The evidence may be largely circumstantial, but it suggests that the viral hemorrhagic septicemia that is devastating warm-water fish species in the Great Lakes came here on a ship that picked it up in Europe or in the Atlantic Ocean. And that is just one of the Great Lakes invaders that hitchhiked here in the holds and ballast tanks of an ocean-going vessel.
The list of invaders, from zebra mussels to exotic weeds, seems to grow every month with devastating effect.
The shipping industry, taking advantage of the anti-government and anti-regulation environment in Washington, is busy lobbying Congress to roll back ballast restrictions that protect the lakes against a full-blown onslaught of invasive pests. The Vessel Incidental Discharge Act would eliminate federal Environmental Protection Agency authority over ballast water pollution and would remove any barrier to dumping more noxious cousins of quagga mussels, round gobies and Eurasian ruffe into our waters.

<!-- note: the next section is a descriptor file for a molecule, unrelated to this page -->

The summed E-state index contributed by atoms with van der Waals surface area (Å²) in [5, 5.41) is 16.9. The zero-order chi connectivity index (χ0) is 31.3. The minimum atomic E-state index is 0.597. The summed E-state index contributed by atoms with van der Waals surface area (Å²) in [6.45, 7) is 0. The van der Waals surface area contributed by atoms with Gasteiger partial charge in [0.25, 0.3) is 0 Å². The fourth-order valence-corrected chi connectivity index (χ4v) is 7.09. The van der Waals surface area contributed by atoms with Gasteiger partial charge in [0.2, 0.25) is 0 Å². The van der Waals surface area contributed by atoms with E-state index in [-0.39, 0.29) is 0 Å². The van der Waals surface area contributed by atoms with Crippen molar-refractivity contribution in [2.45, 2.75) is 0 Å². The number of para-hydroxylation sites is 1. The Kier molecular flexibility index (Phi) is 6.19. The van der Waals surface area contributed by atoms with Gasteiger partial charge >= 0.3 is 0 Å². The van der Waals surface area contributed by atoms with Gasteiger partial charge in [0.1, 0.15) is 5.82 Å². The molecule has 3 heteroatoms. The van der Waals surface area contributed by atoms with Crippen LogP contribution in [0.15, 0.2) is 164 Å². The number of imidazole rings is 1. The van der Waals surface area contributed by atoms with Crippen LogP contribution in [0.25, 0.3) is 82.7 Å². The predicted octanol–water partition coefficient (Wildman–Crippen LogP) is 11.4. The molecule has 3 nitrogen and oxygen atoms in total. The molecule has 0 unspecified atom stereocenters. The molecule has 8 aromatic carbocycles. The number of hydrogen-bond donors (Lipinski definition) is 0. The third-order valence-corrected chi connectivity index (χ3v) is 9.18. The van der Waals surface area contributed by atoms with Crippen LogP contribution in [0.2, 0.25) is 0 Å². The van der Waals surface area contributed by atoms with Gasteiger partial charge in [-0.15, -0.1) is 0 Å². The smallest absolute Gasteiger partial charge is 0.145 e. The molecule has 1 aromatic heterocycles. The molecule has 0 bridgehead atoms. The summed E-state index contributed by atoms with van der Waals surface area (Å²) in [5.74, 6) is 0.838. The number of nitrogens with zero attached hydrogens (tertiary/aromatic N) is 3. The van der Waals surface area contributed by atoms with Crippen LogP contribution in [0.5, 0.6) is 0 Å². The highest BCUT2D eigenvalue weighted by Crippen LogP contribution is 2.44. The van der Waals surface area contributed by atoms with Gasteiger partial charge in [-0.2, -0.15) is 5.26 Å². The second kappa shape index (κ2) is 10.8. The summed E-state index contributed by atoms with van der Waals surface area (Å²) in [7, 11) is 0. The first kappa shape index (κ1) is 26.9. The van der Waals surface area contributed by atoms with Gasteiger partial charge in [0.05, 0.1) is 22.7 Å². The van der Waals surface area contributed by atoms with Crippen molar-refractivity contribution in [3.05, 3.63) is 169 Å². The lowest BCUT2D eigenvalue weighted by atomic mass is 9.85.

What the shippers want is a free pass. If they dump the next zebra mussel or something worse into Lake Huron, they want the federal government and us to say "oops" and look the other way.
Not only would it gut federal protections, it would pre-empt states from taking action.
Those who love the Great Lakes have fought hard to get reasonable and effective ballast water protections — and know that what we have now certainly could be better. To have that undone by a legislative trick — the shipping lobby's incidental discharge bill is attached to the U.S. Coast Guard's funding bill — is underhanded and demoralizing.
We cannot afford to retreat in the fight to save the Great Lakes — not in the fight against pollution, the fight against invasives, or for restoration.
Congress must fight to separate this dirty bill from Coast Guard funding and then to treat it so that nothing left alive in it can contaminate our iconic waters.
— PORT HURON TIMES HERALD (AP)